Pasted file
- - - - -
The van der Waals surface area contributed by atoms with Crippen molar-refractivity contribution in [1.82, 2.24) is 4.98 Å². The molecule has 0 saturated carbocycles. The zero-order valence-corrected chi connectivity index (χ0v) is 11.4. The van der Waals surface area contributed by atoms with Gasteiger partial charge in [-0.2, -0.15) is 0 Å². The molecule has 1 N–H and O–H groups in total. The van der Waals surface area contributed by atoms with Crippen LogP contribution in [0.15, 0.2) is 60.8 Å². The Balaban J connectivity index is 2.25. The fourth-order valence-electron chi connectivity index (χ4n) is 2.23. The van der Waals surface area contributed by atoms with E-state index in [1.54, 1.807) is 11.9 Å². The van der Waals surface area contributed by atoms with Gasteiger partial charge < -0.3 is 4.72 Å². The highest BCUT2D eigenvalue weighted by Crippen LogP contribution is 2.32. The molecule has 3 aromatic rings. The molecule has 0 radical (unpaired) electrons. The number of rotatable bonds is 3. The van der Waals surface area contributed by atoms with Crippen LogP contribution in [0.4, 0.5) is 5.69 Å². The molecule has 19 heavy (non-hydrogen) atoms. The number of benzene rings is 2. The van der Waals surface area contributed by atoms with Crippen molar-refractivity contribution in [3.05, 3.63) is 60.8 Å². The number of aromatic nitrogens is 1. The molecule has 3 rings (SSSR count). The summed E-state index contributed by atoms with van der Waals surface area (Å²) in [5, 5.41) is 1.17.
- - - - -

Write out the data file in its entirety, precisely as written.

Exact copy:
The van der Waals surface area contributed by atoms with Crippen molar-refractivity contribution in [1.82, 2.24) is 4.98 Å². The molecule has 0 saturated carbocycles. The zero-order valence-corrected chi connectivity index (χ0v) is 11.4. The van der Waals surface area contributed by atoms with Gasteiger partial charge in [-0.2, -0.15) is 0 Å². The molecule has 1 N–H and O–H groups in total. The van der Waals surface area contributed by atoms with Crippen LogP contribution in [0.15, 0.2) is 60.8 Å². The Balaban J connectivity index is 2.25. The fourth-order valence-electron chi connectivity index (χ4n) is 2.23. The van der Waals surface area contributed by atoms with E-state index in [1.54, 1.807) is 11.9 Å². The van der Waals surface area contributed by atoms with Gasteiger partial charge < -0.3 is 4.72 Å². The highest BCUT2D eigenvalue weighted by Crippen LogP contribution is 2.32. The molecule has 3 aromatic rings. The molecule has 0 radical (unpaired) electrons. The number of rotatable bonds is 3. The van der Waals surface area contributed by atoms with Crippen LogP contribution in [0.4, 0.5) is 5.69 Å². The molecule has 19 heavy (non-hydrogen) atoms. The number of benzene rings is 2. The van der Waals surface area contributed by atoms with Crippen molar-refractivity contribution in [3.05, 3.63) is 60.8 Å². The number of aromatic nitrogens is 1. The molecule has 3 rings (SSSR count). The summed E-state index contributed by atoms with van der Waals surface area (Å²) in [5, 5.41) is 1.17.